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W 4. THE EVENIftg STAMPAED, OGDEN, UTAH, THURSDAY, NOVEMBER 7, 1912. ! -i
H William Glasmann. Publshor gPv
H An Independent Newspaper union;l
H (ESTABLISHED 1870,) QSSHSS'
H J This paper will always fichi forlprosrcrta and reform. It will not
ilill knowingly tolerate Injustlro or corruption and will nlwaya light ticnia-
iljBj 'i KOKUcs of all parties, It will opposo privileged classes and public nlwi-
H drrerB, it will never lack sympathy with the poor. It will always remain
ilill I devoted to the public welfare and -will never l)o satisfied, wrth merely Prlr"-
H j ; inn ncwB. It will always be drastically independent and will never be afraid
j j u attack wrong, whether by predatory plutocracy or predatory poverty.
Hli' SALT LAKE COUNTY'S VOTE.
Hi In Salt Lnkc county, the banner Republican county of the state.
H Taft received 11,804, Wilson 0.S26. Roosevelt 8.403, and Debs 3,415.
Hf The anti-Republican forces aggregate 21,644. !
H That means that onlv one-third of the voters of that county arc
iiJjH Standpat Republicans.
Hp Before election with two out of every three persons in. Salt Lnki
H county declaring against the party of the bosses, no wonder shrewd
HN t politicians were led to expect that Salt Lake would cast a vote ol
H protest against the machine large enough to give Utah to the opposi-
Hm tion. Had the votes which are anti-Republican been cast as a unit,
H Salt Lake county would have given 10,000 majority against the
Hj j present political rule in Utah, which, with the vote in "Weber county,
H ' j would have been sufficient to have buried the Standpatters beyond
M resurrection on the day of judgment.
H It is a source of regret that a minority rules in Utah.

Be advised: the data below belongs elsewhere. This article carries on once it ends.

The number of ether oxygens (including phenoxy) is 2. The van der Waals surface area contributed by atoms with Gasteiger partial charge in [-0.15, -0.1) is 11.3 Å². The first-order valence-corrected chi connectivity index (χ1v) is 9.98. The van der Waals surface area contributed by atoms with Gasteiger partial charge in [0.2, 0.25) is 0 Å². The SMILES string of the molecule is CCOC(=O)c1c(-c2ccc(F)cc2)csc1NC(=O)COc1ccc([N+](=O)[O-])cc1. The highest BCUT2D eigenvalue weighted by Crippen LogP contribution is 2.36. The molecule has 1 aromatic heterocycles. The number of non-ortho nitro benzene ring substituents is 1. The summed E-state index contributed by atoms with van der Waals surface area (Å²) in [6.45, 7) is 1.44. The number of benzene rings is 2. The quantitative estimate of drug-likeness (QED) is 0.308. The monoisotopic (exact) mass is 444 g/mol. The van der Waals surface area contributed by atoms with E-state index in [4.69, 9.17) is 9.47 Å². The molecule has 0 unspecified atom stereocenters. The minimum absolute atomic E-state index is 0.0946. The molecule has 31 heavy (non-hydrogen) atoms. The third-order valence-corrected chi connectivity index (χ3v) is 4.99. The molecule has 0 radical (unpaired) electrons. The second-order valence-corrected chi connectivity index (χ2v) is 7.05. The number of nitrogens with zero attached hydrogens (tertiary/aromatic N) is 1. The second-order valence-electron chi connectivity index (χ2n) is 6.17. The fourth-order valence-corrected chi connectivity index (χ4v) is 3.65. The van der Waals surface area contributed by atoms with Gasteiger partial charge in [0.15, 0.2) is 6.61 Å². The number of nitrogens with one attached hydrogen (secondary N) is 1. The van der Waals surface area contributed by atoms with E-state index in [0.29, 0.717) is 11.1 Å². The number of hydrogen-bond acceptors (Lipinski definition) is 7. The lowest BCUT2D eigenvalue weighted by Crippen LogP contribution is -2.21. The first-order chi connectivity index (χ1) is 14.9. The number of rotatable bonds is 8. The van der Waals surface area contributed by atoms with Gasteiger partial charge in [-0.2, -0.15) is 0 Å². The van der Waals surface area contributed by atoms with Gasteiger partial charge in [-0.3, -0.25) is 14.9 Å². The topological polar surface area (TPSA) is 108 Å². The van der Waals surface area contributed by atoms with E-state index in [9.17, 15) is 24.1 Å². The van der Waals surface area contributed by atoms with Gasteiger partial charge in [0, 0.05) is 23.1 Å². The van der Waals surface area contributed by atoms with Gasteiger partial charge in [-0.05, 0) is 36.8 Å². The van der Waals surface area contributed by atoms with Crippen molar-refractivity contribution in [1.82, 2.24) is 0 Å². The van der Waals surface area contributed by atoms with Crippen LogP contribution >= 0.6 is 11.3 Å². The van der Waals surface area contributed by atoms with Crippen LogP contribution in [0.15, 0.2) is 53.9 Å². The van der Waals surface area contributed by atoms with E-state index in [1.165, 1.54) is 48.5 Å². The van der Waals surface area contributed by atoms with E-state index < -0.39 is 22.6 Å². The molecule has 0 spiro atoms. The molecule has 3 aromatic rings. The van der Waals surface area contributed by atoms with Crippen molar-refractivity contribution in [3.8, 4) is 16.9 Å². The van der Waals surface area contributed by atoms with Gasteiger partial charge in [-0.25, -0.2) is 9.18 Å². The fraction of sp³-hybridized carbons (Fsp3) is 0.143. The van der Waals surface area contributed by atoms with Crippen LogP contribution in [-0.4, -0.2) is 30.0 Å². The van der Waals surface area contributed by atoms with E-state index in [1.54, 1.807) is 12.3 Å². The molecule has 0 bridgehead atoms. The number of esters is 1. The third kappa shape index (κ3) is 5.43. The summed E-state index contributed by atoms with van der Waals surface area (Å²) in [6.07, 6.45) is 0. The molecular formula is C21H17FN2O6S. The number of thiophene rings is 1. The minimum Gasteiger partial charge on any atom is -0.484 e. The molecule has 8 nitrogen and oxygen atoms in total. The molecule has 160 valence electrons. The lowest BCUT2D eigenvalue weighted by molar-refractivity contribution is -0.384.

K ' UTAH HAS THE RIGHT SENTIMENT.
H . The organ of the Republican party in Salt Lake City is inclined
H fo do some boasting over Taft carrying Utah. Aside from the ques-
H tion as to whether the boast is in good taste, we doubt that thero
H ( is any real cause for Standpat rejoicing.
H " Four years ago Utah gave the Republican candidate for Presi-
H 4 dent over 61,000 out of a total vote of a little over 100,000. This
H year Taft has received less than 40,000 in a vote one-fifth larger
H than at the last presidential election, and the Republican party in the
H state becomes a minority, the Democratic and Progressive forces out-
Hj numbering the party of Taft and Spry.
H Returns so far reported give Taft ,30,000, "Wilson 25,000 and
H Roosevelt 19,000. That means an overwhelming majority of the
H j" people of Utah arc not in sympathy with Standpatism and have
J1 virtually repudiated the policies that have given to us senators like
) George Sutherland.
I ' Weber, Cache, Wasatch, Uintah and Utah counties voted
i against the reactionaries. Wherever a vigorous campaign of pub-
licity was prosecuted, except in Salt Lake county, heavy inroad
were made on the Republicans.
1, From now on the Republican party, as at present constituted in
Utah, representing as it does the entrenched privilege-seeking class,
W- j must dwindle.
jp Eventually Utah will take its rightful place among the Progrcs-j